people to gain greater awareness of autonomy, knowing that they had more freedom in choosing
among options. This has promoted decision-making processes to be performed more autonomously
in various levels of society’s hierarchical structure, including at the lower authority levels, such as
villages and sub-districts . Looking at this fact, the term autonomy in Indonesia has gradually
become understood not only as the property of a state or territory, but also as a personal trait.
One of the most important moments in the history of the concept of autonomy was when the
definition of autonomy was transformed from the property of a state in the ancient Greek era, into a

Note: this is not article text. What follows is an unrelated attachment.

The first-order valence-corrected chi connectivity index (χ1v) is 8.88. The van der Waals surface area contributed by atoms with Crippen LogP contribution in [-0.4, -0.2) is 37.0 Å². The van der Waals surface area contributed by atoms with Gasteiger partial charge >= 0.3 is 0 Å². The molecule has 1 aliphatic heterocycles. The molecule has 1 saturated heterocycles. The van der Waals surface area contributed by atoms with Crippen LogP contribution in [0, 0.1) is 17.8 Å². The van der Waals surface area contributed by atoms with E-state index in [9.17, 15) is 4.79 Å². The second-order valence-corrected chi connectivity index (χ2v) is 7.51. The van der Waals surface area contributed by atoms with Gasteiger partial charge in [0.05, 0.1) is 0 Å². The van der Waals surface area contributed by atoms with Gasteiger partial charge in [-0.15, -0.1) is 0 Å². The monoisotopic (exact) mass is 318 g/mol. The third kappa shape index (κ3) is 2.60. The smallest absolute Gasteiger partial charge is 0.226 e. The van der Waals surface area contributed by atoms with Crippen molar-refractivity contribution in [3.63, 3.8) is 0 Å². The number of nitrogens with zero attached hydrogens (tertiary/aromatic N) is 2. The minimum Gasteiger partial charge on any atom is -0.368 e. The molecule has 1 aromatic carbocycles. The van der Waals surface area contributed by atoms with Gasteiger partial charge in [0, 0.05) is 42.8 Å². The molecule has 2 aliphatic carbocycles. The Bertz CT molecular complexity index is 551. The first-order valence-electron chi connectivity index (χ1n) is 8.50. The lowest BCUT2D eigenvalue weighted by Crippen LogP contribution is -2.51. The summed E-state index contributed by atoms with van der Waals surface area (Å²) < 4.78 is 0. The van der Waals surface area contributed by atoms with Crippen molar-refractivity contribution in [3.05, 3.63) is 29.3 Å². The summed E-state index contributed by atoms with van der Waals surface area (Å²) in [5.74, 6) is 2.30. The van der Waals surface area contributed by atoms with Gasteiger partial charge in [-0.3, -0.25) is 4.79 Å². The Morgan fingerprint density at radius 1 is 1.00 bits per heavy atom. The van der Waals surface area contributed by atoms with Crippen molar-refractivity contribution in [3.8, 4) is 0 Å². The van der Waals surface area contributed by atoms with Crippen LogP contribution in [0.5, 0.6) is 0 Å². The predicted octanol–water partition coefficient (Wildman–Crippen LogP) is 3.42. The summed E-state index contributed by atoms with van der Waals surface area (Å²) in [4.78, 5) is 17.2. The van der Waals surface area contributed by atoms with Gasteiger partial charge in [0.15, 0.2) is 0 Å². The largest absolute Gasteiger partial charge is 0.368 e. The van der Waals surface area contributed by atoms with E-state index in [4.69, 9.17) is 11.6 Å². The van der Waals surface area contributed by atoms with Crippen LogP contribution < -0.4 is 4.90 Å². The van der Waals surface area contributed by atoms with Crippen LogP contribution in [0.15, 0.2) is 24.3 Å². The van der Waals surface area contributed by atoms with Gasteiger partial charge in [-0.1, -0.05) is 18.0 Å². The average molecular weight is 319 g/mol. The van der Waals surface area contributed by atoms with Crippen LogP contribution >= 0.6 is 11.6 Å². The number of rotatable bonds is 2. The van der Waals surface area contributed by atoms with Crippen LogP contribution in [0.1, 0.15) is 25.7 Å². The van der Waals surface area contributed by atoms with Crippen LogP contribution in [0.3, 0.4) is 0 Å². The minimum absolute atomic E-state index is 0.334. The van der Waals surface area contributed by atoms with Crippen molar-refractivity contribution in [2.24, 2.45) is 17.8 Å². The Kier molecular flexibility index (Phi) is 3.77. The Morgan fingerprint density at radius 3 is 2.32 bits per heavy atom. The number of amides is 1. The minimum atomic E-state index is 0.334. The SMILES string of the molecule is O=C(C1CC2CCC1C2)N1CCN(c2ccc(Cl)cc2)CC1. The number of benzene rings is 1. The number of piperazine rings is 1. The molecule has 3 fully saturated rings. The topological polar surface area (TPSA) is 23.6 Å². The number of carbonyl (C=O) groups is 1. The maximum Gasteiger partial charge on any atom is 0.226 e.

property of persons during the Renaissance era [7,8]. Since then, the concept of autonomy has been
understood in both ways. However, autonomy in the majority of contemporary works is seen as a
property of persons, or personal autonomy . Although the concept of autonomy mainly revolves
around these two definitions, the dimensions of autonomy are understood in many different ways,
depending on which field of study is viewing it. Mackenzie, for example, defined three dimensions
of autonomy, namely self-determination, self-governance, and self-authorization . Other studies
focus on the self-directedness and resoluteness dimensions of autonomy . Meanwhile, the computer
science and information technology fields view the ability to continuously learn or self-learning traits
in the emergence of autonomous machines or artificial intelligence as one of the most important
characteristics of autonomy .
2.2. Decision-Making Process
The definition of decision-making has been long established, and since decision-making is